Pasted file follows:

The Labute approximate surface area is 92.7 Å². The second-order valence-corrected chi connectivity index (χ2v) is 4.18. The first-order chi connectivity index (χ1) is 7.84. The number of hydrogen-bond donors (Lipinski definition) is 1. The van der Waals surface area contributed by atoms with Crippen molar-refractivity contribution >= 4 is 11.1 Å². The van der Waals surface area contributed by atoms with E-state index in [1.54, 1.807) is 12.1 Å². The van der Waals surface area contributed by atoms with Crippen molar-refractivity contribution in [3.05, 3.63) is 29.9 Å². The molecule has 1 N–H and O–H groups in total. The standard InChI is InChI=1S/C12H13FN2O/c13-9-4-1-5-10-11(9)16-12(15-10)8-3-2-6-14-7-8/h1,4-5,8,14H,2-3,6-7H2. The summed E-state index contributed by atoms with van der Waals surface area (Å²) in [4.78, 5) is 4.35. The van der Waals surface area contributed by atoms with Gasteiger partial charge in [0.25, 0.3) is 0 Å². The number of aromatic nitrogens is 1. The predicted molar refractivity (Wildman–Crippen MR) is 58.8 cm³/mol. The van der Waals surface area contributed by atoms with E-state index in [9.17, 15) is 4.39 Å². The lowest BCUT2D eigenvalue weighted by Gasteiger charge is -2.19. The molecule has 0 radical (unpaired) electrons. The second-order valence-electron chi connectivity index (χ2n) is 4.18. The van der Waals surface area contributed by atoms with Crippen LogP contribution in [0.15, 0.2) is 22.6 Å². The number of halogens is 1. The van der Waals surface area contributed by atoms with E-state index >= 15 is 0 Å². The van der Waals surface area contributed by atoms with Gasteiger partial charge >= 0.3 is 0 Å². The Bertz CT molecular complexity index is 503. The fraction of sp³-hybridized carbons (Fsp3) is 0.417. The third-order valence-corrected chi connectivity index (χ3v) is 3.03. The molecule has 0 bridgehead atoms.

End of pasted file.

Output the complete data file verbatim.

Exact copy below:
The Labute approximate surface area is 92.7 Å². The second-order valence-corrected chi connectivity index (χ2v) is 4.18. The first-order chi connectivity index (χ1) is 7.84. The number of hydrogen-bond donors (Lipinski definition) is 1. The van der Waals surface area contributed by atoms with Crippen molar-refractivity contribution >= 4 is 11.1 Å². The van der Waals surface area contributed by atoms with E-state index in [1.54, 1.807) is 12.1 Å². The van der Waals surface area contributed by atoms with Crippen molar-refractivity contribution in [3.05, 3.63) is 29.9 Å². The molecule has 1 N–H and O–H groups in total. The standard InChI is InChI=1S/C12H13FN2O/c13-9-4-1-5-10-11(9)16-12(15-10)8-3-2-6-14-7-8/h1,4-5,8,14H,2-3,6-7H2. The summed E-state index contributed by atoms with van der Waals surface area (Å²) in [4.78, 5) is 4.35. The van der Waals surface area contributed by atoms with Gasteiger partial charge in [0.25, 0.3) is 0 Å². The number of aromatic nitrogens is 1. The predicted molar refractivity (Wildman–Crippen MR) is 58.8 cm³/mol. The van der Waals surface area contributed by atoms with E-state index in [9.17, 15) is 4.39 Å². The lowest BCUT2D eigenvalue weighted by Gasteiger charge is -2.19. The molecule has 0 radical (unpaired) electrons. The second-order valence-electron chi connectivity index (χ2n) is 4.18. The van der Waals surface area contributed by atoms with Crippen LogP contribution in [0.15, 0.2) is 22.6 Å². The number of halogens is 1. The van der Waals surface area contributed by atoms with E-state index >= 15 is 0 Å². The van der Waals surface area contributed by atoms with Gasteiger partial charge >= 0.3 is 0 Å². The Bertz CT molecular complexity index is 503. The fraction of sp³-hybridized carbons (Fsp3) is 0.417. The third-order valence-corrected chi connectivity index (χ3v) is 3.03. The molecule has 0 bridgehead atoms.